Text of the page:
WHERE IS IT?
In Svetozara Markovića 20 Street, in the building that was built in 1884 and which once represented the seat of the Austrian embassy in Belgrade, today is the Roman Catholic Archdiocese of Belgrade.
The architect of the one-story house with a garden, that was built in the style of academism is unfortunately unknown. It is not known when it was built, but it is known that it was a residential building, which Austria-Hungary bought for its mission around 1900, when a garden was added to it.
After the First World War, in 1926, with the consent of the Kingdom of SCS government, the Roman Catholic Church bought this building for its own needs.
Since 1981, the building has had the status of a cultural monument in the Republic of Serbia.
The facade of the building is decorated with Neo-Renaissance elements such as a longitudinal mezzanine and attic, while the building itself was built in the style of academism. The northern façade, which faces the garden, has a special decorative appearance.
Together with the Church of Christ the King which is believed to be the work of architect Jovan Ilkić, the garden and the building of the parish home, the building of the Belgrade Archdiocese forms a unique spatial and functional whole.
The building was thoroughly renovated in 2002, so the interior got a new look of functional and sacral purpose.
On the ground floor there is a chapel of Belgrade Archdiocese, which is decorated with mosaic decoration by the Slovenian artist Marko Ivan Rupnik. The central mosaic shows the theme of ENCOUNTER, the meeting of the Mother of God and Elizabeth, the mother of John the Baptist, which symbolically indicates the meeting of the Orthodox and Catholic Churches.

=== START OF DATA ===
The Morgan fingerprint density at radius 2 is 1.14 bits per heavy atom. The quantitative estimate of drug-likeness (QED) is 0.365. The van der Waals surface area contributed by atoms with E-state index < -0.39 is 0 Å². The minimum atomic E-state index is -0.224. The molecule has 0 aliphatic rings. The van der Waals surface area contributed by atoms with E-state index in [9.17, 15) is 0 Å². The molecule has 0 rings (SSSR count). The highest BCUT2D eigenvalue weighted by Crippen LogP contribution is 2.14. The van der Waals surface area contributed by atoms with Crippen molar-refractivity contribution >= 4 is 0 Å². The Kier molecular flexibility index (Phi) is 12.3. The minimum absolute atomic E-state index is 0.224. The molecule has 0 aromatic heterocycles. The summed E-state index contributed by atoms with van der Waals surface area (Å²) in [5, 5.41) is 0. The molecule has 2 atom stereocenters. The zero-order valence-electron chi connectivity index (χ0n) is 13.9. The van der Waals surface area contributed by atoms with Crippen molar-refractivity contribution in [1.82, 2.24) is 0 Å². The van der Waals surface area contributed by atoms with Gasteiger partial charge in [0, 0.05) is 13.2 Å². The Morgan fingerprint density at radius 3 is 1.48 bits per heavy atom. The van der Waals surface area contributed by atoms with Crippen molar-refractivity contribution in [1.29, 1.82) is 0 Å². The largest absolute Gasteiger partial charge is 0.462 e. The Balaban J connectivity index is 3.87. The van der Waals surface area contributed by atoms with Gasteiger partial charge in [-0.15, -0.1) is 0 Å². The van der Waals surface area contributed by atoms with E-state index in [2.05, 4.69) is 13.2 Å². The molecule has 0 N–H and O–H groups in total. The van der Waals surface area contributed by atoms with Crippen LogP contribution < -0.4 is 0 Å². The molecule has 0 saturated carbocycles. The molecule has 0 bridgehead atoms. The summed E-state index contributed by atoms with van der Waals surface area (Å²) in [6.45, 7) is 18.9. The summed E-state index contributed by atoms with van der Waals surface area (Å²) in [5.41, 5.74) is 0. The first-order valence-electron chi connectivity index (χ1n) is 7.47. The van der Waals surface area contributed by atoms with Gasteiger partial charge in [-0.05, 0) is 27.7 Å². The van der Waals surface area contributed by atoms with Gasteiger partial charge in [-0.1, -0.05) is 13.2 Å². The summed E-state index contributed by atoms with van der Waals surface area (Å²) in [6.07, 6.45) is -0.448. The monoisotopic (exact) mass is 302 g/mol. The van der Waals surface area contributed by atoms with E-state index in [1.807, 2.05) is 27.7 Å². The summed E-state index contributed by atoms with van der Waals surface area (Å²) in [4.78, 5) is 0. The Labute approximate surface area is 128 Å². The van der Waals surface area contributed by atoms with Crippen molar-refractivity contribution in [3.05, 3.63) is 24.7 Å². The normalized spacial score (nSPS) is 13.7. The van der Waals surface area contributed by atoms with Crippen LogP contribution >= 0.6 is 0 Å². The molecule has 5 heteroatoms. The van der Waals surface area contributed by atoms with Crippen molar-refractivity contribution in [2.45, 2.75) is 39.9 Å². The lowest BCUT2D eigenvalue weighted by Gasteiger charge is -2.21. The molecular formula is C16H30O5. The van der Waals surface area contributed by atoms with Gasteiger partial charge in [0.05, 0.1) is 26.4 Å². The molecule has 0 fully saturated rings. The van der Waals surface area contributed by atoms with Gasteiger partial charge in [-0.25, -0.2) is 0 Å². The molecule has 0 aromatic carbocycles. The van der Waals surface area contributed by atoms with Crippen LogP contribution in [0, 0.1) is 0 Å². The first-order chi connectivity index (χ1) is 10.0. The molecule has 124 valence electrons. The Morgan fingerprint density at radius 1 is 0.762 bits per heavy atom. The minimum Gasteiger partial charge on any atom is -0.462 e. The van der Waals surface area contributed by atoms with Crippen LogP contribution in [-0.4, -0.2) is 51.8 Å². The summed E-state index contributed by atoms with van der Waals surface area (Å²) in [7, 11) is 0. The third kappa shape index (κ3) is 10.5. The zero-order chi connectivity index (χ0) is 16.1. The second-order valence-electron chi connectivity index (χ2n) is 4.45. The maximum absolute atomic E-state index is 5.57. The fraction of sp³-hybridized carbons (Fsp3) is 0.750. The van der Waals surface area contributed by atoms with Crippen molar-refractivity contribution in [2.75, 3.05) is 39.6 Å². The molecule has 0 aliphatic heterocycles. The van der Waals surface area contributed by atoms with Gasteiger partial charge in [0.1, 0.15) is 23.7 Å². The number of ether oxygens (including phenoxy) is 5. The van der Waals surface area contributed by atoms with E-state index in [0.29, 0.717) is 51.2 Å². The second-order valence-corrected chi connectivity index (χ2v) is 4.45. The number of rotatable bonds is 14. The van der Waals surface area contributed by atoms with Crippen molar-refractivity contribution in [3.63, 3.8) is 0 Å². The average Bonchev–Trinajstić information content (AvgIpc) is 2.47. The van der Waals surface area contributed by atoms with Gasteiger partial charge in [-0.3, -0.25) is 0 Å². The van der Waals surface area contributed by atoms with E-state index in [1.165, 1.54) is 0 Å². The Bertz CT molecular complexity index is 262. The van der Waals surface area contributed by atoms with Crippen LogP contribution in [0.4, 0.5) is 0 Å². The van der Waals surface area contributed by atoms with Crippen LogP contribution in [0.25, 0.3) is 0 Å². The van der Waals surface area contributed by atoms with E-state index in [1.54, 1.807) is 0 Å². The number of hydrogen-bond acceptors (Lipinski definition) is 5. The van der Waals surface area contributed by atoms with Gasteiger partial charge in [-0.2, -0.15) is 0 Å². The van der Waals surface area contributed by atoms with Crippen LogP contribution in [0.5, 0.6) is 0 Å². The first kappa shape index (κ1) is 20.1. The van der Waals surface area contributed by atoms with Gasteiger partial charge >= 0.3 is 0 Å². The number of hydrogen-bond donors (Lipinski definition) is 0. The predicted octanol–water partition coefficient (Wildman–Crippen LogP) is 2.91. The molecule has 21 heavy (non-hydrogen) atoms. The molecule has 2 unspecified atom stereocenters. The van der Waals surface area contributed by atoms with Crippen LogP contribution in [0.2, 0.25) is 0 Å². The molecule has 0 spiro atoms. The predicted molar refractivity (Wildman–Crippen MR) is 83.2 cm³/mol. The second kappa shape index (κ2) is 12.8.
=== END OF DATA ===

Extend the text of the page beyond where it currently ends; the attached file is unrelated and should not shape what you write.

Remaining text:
Next to the chapel is the Europa Hall, which is intended for public meetings. This space is also decorated with a mosaic that is Rupnik's work from 2006. On the mosaic around the central figure of Christ are the patron saints of Europe: Benedict, Cyril and Methodius, Brigita of Sweden, Catherine of Siena, Theresa Benedict (better known as Edith Stein) and the Pope John Paul II
Upstairs are the official premises of the Archdiocese: a small reception hall with a picture of St. Cyril and Methodius. Portraits of all Belgrade archbishops are exhibited in the hall, the staircase is decorated with stained glass by M. I. Rupnik.
Between the Church of Christ the King and the building of the Archdiocese is the so-called The Garden of the Mother of God, in the center of which is a sculpture of the Mother of God with Christ.
Important historical events for the history of Serbia took place in this building, especially those related to the circumstances surrounding the outbreak of the First World War, because it housed the Austro-Hungarian embassy. In this building, after the assassination of the Austro-Hungarian heir to the throne Franz Ferdinand, the Russian ambassador Nikolai Hartwig died suddenly after a heated argument with Baron Wladimir von Gieslingen, the Austro-Hungarian diplomat to Serbia, famous for delivering the ultimatum to the Serbian government during the July Crisis of 1914. The death of Nikolai Hartvig death caused numerous speculations, so over 80,000 people came to the funeral at the New Cemetery, where his grave is still located today.
It was in this building, a few days later, on July 25, 1914, Serbain Prime Minister Nikola Pasic handed over the Serbian response to the Austrian ambassador von Gieslingen to the Austro-Hungarian ultimatum. That answer was kept in the treasury that still exists in the Archdiocese today.